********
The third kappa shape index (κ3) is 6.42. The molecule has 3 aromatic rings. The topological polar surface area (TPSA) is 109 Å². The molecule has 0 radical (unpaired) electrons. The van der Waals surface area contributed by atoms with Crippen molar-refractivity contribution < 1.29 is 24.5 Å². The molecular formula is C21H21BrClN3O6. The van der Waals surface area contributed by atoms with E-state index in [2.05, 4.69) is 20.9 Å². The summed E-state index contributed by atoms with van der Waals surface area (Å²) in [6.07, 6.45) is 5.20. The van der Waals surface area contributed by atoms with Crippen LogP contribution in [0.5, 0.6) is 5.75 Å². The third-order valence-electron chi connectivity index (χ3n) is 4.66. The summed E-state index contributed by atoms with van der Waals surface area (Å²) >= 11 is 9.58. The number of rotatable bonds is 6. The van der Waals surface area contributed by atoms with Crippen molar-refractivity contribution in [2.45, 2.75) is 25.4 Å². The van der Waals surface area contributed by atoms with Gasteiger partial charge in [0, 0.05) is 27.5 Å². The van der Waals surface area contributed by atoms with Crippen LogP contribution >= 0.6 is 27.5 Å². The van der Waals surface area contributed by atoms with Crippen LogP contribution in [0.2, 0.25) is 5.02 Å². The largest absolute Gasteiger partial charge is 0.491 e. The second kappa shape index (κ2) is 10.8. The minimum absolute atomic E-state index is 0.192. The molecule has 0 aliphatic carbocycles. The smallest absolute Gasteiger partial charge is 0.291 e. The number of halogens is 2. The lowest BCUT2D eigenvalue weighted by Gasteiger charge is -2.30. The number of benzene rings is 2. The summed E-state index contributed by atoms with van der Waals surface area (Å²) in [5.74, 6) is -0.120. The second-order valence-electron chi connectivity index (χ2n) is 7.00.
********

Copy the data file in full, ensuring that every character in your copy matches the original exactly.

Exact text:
The third kappa shape index (κ3) is 6.42. The molecule has 3 aromatic rings. The topological polar surface area (TPSA) is 109 Å². The molecule has 0 radical (unpaired) electrons. The van der Waals surface area contributed by atoms with Crippen molar-refractivity contribution < 1.29 is 24.5 Å². The molecular formula is C21H21BrClN3O6. The van der Waals surface area contributed by atoms with E-state index in [2.05, 4.69) is 20.9 Å². The summed E-state index contributed by atoms with van der Waals surface area (Å²) in [6.07, 6.45) is 5.20. The van der Waals surface area contributed by atoms with Crippen LogP contribution in [0.5, 0.6) is 5.75 Å². The third-order valence-electron chi connectivity index (χ3n) is 4.66. The summed E-state index contributed by atoms with van der Waals surface area (Å²) >= 11 is 9.58. The number of rotatable bonds is 6. The van der Waals surface area contributed by atoms with Crippen molar-refractivity contribution in [2.45, 2.75) is 25.4 Å². The van der Waals surface area contributed by atoms with Gasteiger partial charge in [0, 0.05) is 27.5 Å². The van der Waals surface area contributed by atoms with Crippen LogP contribution >= 0.6 is 27.5 Å². The van der Waals surface area contributed by atoms with Crippen LogP contribution in [0.2, 0.25) is 5.02 Å². The largest absolute Gasteiger partial charge is 0.491 e. The second kappa shape index (κ2) is 10.8. The minimum absolute atomic E-state index is 0.192. The molecule has 0 aliphatic carbocycles. The smallest absolute Gasteiger partial charge is 0.291 e. The number of halogens is 2. The lowest BCUT2D eigenvalue weighted by Gasteiger charge is -2.30. The number of benzene rings is 2. The summed E-state index contributed by atoms with van der Waals surface area (Å²) in [5.74, 6) is -0.120. The second-order valence-electron chi connectivity index (χ2n) is 7.00.